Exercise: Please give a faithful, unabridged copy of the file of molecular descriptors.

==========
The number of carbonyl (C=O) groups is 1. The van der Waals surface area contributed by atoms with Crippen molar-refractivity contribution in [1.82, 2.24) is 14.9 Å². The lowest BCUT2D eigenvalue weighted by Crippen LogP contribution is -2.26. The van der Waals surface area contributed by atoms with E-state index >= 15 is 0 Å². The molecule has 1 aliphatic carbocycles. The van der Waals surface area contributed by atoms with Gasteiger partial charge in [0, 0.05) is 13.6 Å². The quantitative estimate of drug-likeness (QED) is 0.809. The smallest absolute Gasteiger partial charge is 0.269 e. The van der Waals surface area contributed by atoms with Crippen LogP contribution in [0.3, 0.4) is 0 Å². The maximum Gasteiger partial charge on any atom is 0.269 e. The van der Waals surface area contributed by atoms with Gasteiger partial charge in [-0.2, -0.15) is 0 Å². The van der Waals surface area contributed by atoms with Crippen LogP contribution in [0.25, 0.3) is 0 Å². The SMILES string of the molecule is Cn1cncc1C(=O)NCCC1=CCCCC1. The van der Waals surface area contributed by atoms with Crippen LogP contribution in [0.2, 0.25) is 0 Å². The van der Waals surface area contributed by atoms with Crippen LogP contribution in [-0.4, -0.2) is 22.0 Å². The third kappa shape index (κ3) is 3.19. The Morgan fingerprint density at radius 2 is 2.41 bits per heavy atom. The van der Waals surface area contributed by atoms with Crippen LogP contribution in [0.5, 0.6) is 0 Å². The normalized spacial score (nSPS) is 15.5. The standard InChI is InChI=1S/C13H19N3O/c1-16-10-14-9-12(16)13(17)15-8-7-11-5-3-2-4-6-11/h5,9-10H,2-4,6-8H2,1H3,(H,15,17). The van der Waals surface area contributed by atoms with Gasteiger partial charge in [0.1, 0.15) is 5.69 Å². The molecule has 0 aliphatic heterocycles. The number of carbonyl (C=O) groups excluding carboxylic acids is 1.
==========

The number of carbonyl (C=O) groups is 1. The van der Waals surface area contributed by atoms with Crippen molar-refractivity contribution in [1.82, 2.24) is 14.9 Å². The lowest BCUT2D eigenvalue weighted by Crippen LogP contribution is -2.26. The van der Waals surface area contributed by atoms with E-state index >= 15 is 0 Å². The molecule has 1 aliphatic carbocycles. The van der Waals surface area contributed by atoms with Gasteiger partial charge in [0, 0.05) is 13.6 Å². The quantitative estimate of drug-likeness (QED) is 0.809. The smallest absolute Gasteiger partial charge is 0.269 e. The van der Waals surface area contributed by atoms with Crippen LogP contribution in [0.3, 0.4) is 0 Å². The maximum Gasteiger partial charge on any atom is 0.269 e. The van der Waals surface area contributed by atoms with Gasteiger partial charge in [-0.2, -0.15) is 0 Å². The van der Waals surface area contributed by atoms with Crippen LogP contribution in [0.25, 0.3) is 0 Å². The SMILES string of the molecule is Cn1cncc1C(=O)NCCC1=CCCCC1. The van der Waals surface area contributed by atoms with Crippen LogP contribution in [0.2, 0.25) is 0 Å². The van der Waals surface area contributed by atoms with Crippen LogP contribution in [-0.4, -0.2) is 22.0 Å². The third kappa shape index (κ3) is 3.19. The Morgan fingerprint density at radius 2 is 2.41 bits per heavy atom. The van der Waals surface area contributed by atoms with Crippen LogP contribution in [0.5, 0.6) is 0 Å². The normalized spacial score (nSPS) is 15.5. The standard InChI is InChI=1S/C13H19N3O/c1-16-10-14-9-12(16)13(17)15-8-7-11-5-3-2-4-6-11/h5,9-10H,2-4,6-8H2,1H3,(H,15,17). The van der Waals surface area contributed by atoms with Gasteiger partial charge in [0.1, 0.15) is 5.69 Å². The molecule has 0 aliphatic heterocycles. The number of carbonyl (C=O) groups excluding carboxylic acids is 1.